In Aesop’s well-known fable, “The Ant and the Grasshopper,” the lazy Grasshopper fails to prepare for the future, choosing instead to sing away autumn days in the sun. The industrious Ant, by contrast, works hard collecting grain and preparing for the upcoming winter. The story tells us that when winter finally comes, the hungry Grasshopper begs the well-prepared Ant for food but ends up disappointed when his request is refused and he must suffer the consequence of his choice.
Since nursery school we have been taught to celebrate the conscientious Ant and condemn the myopic Grasshopper in this story. As thoroughly modern Americans we know that it is foolish to be ill-prepared; we are supposed to work hard gathering provisions, skills, and tools that will serve us practically in the future. Pragmatism is the very air we breathe. We’re supposed to root for the perfectly practical Ant.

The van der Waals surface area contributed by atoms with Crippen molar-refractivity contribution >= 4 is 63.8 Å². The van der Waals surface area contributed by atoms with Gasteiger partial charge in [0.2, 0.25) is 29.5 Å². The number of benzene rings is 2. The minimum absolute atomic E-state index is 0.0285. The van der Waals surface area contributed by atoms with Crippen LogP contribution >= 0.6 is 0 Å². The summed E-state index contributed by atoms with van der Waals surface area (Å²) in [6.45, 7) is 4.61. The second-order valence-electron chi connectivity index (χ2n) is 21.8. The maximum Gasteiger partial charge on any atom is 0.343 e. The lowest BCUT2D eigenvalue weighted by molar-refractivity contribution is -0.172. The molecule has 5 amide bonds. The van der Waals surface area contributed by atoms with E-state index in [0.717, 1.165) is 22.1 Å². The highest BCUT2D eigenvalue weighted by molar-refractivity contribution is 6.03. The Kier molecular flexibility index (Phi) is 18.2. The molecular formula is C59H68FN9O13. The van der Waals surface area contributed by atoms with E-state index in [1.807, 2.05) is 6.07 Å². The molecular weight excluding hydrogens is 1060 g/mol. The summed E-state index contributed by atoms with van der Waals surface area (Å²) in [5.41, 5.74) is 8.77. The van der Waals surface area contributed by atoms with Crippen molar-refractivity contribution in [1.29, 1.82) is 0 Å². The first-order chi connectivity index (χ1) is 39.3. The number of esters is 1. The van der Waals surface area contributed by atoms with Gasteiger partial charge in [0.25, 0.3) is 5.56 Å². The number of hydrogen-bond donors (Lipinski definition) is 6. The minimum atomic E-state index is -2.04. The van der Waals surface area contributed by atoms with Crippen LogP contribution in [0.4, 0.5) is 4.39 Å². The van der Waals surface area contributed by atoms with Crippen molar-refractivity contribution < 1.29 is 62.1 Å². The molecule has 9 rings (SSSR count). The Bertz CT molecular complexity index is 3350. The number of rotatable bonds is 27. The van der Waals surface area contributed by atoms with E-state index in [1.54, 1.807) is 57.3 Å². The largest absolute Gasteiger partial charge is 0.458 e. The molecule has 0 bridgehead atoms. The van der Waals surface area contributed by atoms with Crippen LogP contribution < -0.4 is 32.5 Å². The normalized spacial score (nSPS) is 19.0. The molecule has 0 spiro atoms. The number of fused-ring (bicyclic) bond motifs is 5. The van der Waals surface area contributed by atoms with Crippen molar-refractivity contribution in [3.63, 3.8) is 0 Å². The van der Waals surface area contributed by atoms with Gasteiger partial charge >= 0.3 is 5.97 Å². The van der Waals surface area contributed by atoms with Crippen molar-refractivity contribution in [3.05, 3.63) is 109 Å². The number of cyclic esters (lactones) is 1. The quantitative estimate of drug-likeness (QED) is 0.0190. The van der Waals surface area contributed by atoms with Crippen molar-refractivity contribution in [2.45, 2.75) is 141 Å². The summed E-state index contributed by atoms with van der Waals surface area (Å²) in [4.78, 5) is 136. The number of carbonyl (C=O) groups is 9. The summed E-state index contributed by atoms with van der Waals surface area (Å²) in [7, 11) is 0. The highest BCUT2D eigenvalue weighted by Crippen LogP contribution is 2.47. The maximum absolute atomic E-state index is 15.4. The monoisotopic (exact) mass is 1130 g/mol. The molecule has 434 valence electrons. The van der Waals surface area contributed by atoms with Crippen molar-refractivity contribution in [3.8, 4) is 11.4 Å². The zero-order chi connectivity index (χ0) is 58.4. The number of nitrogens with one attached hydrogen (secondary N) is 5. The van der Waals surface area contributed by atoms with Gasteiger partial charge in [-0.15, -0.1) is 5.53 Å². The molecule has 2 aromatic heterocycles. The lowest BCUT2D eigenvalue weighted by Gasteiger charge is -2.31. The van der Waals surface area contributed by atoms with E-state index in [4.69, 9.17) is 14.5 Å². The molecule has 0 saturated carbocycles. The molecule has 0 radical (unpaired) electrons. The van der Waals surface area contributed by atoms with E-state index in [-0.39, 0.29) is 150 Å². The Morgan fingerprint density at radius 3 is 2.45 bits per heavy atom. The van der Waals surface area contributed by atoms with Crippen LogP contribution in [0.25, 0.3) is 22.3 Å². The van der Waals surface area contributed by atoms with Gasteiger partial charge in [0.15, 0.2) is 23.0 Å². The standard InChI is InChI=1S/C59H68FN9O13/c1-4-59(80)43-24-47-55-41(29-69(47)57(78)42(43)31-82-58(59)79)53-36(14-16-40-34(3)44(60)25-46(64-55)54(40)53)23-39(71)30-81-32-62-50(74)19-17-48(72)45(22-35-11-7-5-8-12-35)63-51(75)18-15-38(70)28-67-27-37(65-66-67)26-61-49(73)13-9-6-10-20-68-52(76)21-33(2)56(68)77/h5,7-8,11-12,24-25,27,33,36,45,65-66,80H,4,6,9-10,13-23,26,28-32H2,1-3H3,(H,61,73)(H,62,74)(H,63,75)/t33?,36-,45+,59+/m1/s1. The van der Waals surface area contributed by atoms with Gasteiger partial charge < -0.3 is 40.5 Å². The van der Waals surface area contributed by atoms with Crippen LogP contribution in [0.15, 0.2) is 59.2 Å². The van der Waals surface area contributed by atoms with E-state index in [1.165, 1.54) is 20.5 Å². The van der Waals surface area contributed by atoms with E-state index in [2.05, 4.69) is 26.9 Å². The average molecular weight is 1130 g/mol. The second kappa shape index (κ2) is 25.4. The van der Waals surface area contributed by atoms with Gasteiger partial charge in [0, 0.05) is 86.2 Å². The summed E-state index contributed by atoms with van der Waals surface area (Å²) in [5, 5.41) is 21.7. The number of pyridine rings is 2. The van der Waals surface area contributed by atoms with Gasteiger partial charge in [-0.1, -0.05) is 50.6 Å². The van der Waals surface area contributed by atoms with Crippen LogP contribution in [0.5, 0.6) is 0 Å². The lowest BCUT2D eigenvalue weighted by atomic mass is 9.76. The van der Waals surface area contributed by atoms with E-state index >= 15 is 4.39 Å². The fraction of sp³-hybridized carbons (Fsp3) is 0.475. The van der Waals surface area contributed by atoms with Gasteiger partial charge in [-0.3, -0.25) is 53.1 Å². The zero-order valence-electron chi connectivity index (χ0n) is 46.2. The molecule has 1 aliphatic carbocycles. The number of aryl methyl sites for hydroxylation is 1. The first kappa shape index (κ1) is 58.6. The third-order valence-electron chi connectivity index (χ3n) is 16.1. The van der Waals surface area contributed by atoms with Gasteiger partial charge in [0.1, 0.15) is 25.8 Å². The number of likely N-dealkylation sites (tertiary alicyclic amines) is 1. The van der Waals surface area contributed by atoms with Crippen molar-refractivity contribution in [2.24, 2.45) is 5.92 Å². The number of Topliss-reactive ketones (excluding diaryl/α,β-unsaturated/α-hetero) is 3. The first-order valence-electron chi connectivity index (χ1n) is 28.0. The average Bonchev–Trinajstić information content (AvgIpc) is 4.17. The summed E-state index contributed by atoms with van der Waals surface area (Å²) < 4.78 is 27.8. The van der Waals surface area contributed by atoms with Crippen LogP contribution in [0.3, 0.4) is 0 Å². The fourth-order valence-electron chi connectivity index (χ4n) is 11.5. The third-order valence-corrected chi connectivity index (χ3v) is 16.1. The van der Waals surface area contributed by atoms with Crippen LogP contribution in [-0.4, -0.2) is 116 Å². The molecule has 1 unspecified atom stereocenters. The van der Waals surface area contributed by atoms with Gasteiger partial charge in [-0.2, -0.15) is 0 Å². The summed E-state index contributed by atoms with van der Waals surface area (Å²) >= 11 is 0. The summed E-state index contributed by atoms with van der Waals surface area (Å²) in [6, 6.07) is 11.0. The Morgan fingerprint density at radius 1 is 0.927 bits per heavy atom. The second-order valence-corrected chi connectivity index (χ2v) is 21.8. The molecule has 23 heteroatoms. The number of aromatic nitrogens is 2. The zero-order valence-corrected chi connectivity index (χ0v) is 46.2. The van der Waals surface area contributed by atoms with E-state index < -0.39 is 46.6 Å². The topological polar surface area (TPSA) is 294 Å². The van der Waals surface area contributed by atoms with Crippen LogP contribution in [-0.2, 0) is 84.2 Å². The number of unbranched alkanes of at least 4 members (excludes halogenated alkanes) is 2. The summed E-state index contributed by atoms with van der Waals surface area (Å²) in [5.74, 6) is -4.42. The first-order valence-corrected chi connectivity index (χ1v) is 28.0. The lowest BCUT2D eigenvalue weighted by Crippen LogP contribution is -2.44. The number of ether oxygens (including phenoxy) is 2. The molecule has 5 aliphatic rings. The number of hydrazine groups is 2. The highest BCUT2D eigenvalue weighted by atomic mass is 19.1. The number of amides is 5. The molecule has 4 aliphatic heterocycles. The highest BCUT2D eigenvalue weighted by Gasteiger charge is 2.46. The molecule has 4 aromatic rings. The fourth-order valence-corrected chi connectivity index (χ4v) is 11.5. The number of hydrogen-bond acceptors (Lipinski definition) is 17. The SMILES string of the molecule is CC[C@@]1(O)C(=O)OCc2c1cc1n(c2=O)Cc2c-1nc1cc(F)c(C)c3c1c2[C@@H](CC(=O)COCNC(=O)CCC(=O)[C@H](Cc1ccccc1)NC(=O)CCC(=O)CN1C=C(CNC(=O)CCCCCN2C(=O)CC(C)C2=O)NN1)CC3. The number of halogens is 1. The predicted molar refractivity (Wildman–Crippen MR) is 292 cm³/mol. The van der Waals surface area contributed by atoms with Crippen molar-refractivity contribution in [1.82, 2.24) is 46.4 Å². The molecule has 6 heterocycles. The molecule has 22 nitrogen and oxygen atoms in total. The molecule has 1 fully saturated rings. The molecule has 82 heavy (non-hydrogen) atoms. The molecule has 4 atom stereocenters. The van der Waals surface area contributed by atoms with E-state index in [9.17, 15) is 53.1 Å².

But maybe we’ve been celebrating the wrong bug. Maybe the Grasshopper is actually a better classical hero? Perhaps the instrumental insect deserves a pardon?
A little knowledge about the twelve-month lifecycle of grasshoppers gives us a fresh perspective on Aesop’s fable. An important fact about grasshoppers is that they are not made for winter at all. By God’s design, they naturally die in late fall. It is not necessary for them to prepare for the upcoming winter because it is a season they will not see. Instead of gathering futilely, the grasshopper, in the full maturity of its final days, graces the world with song.
We’ve long been trained to exalt that very pragmatic Ant, but isn’t it possible that the Grasshopper honors its nature and fulfills its purpose just as beautifully? The pragmatist doesn’t appreciate the six-legged songsmith; he condemns the Grasshopper as an idler because he misunderstands the insect’s End.